Exactly the sort of style, for example, that might appeal to Republicans with a yen for the old days. Teri Jon describes their customers as “Professionals. Mothers. Daughters. World travelers. Home-makers. Sisters. Partiers.”
And while Mr. Trump clearly intended his sartorial criticism to be a barb at Ms. Haley — perhaps an implication that he knows fancy (or his wife, Melania, does) and his rival does not — the dress was in fact a pretty effective representation of how Ms. Haley has used her image as part of her campaign strategy.
That starts with the fact that she even wore a dress to make her speech, rather than, say, the standard female politician’s trouser suit or even the American flag Ralph Lauren sweater she had been sporting on the road.
Gender, especially as expressed in clothing, has been a part of Ms. Haley’s political platform since she announced her candidacy for president, whether it’s her high heels, which she has been referencing in stump speeches for years (and which she name-checked in the third Republican primary debate) or her penchant for quoting so-called Thatcherisms (from the conservative former British prime minister, Margaret Thatcher) like “‘If you want something said, ask a man. If you want something done, ask a woman.’”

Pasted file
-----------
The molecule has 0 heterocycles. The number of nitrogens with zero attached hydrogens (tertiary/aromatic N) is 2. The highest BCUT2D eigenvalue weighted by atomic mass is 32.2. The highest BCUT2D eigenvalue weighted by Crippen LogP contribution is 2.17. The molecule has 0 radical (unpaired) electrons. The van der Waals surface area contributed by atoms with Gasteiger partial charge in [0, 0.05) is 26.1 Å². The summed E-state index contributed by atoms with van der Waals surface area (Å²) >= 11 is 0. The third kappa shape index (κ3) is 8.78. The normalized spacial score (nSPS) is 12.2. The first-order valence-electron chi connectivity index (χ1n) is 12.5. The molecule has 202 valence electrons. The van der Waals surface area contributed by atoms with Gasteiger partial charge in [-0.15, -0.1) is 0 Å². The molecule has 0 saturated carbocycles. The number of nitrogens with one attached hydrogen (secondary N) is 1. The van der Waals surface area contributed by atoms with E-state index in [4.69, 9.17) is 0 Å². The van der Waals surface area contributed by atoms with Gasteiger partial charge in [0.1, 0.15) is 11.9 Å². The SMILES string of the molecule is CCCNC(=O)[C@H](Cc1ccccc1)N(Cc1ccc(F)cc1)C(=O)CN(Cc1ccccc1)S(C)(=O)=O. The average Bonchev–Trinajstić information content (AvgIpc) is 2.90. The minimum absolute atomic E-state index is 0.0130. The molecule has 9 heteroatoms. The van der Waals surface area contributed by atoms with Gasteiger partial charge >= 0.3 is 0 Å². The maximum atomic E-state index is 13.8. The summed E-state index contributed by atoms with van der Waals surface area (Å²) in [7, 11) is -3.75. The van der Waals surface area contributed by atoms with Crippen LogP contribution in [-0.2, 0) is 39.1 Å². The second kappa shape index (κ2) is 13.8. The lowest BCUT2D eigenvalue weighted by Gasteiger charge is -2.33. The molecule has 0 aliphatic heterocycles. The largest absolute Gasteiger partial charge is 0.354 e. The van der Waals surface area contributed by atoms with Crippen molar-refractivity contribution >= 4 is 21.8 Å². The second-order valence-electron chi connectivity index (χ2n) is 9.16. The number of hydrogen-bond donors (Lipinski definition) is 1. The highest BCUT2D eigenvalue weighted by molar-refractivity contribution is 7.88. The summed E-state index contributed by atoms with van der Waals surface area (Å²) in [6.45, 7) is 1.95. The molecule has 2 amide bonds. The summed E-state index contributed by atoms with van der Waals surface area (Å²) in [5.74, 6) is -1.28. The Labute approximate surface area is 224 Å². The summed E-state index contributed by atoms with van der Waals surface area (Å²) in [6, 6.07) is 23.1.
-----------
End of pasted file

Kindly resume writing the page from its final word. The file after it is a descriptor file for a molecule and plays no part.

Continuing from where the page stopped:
And in the semiology of clothing, a dress often suggests “woman.” Mr. Trump of all people should understand the subconscious messaging. He is, after all, the man who, as president, announced that the women in his administration should “dress like women.”